The city has set up a website using Mindmixer to allow you and I to submit ideas, vote on others, and add comments around a few central downtown themes. The site is up right now and there is a fair amount of activity on it. Jump over to it and start submitting.
Planning for Raleigh via Mindmixer.
The next in-person meetings for the downtown plan will be on May 21 and 22. The visioning sessions will consist of similar breakout exercises to the event in early April but focus only on the district being discussed. Here’s the schedule for each session:
Date/Time: Wed., May 21 from 8:30 am to 10 am
AIA NC Building, 14 E. Peace St.
Moore Square District
Date/Time: Wed., May 21 from 3 pm to 5 pm
Cobblestone Hall, City Market, 215 Wolfe St.
Date/Time: Wed., May 21 from 7 pm to 9 pm
Hampton Inn Hotel, 600 Glenwood Ave.
Fayetteville Street District
Date/Time: Thurs., May 22 from 2 pm to 4 pm
The Stockroom, 230 Fayetteville St., second floor
Date/Time: Thurs., May 22 from 4:30 pm to 6:30 pm
HQ Raleigh, 310 S. Harrington St.
Date/Time: Thurs., May 22 from 7 pm to 9 pm
AIA NC Building, 14 E. Peace St.
As always, the city’s main site for this whole project has it all and is constantly updated as new information is available. This is the first place to look for information.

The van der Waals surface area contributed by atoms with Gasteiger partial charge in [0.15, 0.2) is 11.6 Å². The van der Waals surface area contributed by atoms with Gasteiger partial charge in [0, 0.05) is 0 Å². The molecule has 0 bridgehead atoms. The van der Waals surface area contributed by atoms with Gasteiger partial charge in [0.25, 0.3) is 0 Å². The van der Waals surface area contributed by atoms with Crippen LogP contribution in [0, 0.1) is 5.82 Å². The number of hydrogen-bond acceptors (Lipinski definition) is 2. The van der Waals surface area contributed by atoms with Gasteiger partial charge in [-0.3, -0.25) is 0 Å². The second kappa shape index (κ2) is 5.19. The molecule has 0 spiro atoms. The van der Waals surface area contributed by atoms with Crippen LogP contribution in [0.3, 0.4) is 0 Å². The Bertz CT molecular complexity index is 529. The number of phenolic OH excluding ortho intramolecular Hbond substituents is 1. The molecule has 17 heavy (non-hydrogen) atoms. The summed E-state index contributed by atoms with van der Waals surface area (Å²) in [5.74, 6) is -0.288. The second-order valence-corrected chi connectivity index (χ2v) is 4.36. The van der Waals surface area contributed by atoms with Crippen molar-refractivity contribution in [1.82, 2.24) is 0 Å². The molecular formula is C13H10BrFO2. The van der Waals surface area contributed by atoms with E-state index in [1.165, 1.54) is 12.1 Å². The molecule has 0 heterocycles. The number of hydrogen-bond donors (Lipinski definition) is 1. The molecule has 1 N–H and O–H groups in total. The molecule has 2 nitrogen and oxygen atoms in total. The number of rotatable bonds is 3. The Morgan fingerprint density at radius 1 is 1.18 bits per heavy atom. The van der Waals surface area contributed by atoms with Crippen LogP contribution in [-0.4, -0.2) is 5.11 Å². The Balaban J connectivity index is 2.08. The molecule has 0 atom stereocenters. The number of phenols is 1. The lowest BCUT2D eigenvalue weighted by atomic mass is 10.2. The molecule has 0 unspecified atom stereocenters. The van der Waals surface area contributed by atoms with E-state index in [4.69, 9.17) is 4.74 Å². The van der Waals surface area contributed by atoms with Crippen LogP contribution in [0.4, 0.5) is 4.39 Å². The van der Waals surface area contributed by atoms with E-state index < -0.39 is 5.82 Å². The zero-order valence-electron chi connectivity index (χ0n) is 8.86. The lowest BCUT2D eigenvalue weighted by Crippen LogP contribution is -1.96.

Downtown Experience Plan via City of Raleigh.
Construction at the corner of Tucker and Glenwood Avenue. The top floor will be a Carolina Ale House.
Beer, bakeries, and bread might be the theme for 2014. Downtown Raleigh continues to see more openings than closings and while some places close, the spaces aren’t empty for long.
For a complete list of eats, drinks, and coffees in and around downtown, make sure to bookmark the DT Eats page. Try something new!
- The Person Street Bar has opened up and quickly become a neighborhood favorite. The Person Street plaza area is really coming around.
- Pictured above is the new Hibernian Pub, rebuilt with two floors and a great outdoor patio.
- The Raleigh Beer Garden is still in the design phases. The upcoming beer spot is having trouble getting through city planning unfortunately. The problem? What else but parking.
- The North Street Beer Station, a bottle shop in Glenwood South, has opened up. It should officially open with fully stocked shelves soon. The place plans to install a takeout window and even deliver beer.
- In the former Draft space in the 510 Glenwood building, The Oakz has opened up.
- A new brewery called Storm Clouds Brewing plans to open in July according to their website. They will occupy the space where Napper Tandy’s used to be on West Street.
- A new coffee shop in Seaboard Station is being worked on called Brew.
- Staying with coffee, the shop Oak City Coffee Roasters have set up on West Hargett Street near the train tracks.
- Happy and Hale, the downtown juice and veggie people, want to set up in one of the kiosks in City Plaza.
- The owner of Taverna Agora, Lou Moshakos, wants to move his restaurant from North Raleigh to the empty building between Second Empire and the Holiday Inn on Hillsborough Street.
- Moshakos is also bringing a Carolina Ale House to a new building at the corner of Tucker and Glenwood Avenue.